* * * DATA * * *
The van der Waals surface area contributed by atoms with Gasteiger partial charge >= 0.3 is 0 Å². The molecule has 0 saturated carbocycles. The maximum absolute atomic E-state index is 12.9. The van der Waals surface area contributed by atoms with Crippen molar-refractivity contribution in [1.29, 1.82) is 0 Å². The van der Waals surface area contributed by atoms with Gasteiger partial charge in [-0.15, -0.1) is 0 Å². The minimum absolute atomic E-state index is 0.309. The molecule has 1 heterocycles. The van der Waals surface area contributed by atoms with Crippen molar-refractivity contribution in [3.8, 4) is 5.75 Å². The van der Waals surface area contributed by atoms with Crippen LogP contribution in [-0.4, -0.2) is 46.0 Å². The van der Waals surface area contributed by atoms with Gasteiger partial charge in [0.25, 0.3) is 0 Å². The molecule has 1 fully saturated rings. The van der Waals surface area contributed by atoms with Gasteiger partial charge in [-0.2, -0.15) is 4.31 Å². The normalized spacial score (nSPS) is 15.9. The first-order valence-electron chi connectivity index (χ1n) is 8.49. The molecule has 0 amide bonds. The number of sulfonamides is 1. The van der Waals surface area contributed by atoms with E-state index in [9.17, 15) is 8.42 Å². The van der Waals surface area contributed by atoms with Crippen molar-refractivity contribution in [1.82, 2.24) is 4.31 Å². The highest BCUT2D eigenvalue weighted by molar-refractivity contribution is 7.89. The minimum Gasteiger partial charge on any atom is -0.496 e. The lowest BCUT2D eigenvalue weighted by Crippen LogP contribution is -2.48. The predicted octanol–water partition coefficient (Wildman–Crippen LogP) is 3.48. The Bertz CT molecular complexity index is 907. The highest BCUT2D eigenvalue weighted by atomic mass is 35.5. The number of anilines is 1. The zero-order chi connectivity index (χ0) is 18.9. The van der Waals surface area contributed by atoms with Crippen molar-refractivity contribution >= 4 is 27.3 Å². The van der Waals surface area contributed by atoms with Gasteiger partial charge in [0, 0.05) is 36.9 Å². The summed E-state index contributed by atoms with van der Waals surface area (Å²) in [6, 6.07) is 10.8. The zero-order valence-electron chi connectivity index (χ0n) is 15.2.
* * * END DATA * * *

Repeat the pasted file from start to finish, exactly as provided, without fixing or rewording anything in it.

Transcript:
The van der Waals surface area contributed by atoms with Gasteiger partial charge >= 0.3 is 0 Å². The molecule has 0 saturated carbocycles. The maximum absolute atomic E-state index is 12.9. The van der Waals surface area contributed by atoms with Crippen molar-refractivity contribution in [1.29, 1.82) is 0 Å². The van der Waals surface area contributed by atoms with Gasteiger partial charge in [-0.15, -0.1) is 0 Å². The minimum absolute atomic E-state index is 0.309. The molecule has 1 heterocycles. The van der Waals surface area contributed by atoms with Crippen molar-refractivity contribution in [3.8, 4) is 5.75 Å². The van der Waals surface area contributed by atoms with Crippen LogP contribution in [-0.4, -0.2) is 46.0 Å². The van der Waals surface area contributed by atoms with Gasteiger partial charge in [0.25, 0.3) is 0 Å². The molecule has 1 fully saturated rings. The van der Waals surface area contributed by atoms with Gasteiger partial charge in [-0.2, -0.15) is 4.31 Å². The normalized spacial score (nSPS) is 15.9. The first-order valence-electron chi connectivity index (χ1n) is 8.49. The molecule has 0 amide bonds. The number of sulfonamides is 1. The van der Waals surface area contributed by atoms with E-state index in [9.17, 15) is 8.42 Å². The van der Waals surface area contributed by atoms with Crippen molar-refractivity contribution in [1.82, 2.24) is 4.31 Å². The highest BCUT2D eigenvalue weighted by molar-refractivity contribution is 7.89. The minimum Gasteiger partial charge on any atom is -0.496 e. The lowest BCUT2D eigenvalue weighted by Crippen LogP contribution is -2.48. The predicted octanol–water partition coefficient (Wildman–Crippen LogP) is 3.48. The Bertz CT molecular complexity index is 907. The highest BCUT2D eigenvalue weighted by atomic mass is 35.5. The number of anilines is 1. The zero-order chi connectivity index (χ0) is 18.9. The van der Waals surface area contributed by atoms with Crippen molar-refractivity contribution >= 4 is 27.3 Å². The van der Waals surface area contributed by atoms with Gasteiger partial charge in [0, 0.05) is 36.9 Å². The summed E-state index contributed by atoms with van der Waals surface area (Å²) in [6, 6.07) is 10.8. The zero-order valence-electron chi connectivity index (χ0n) is 15.2.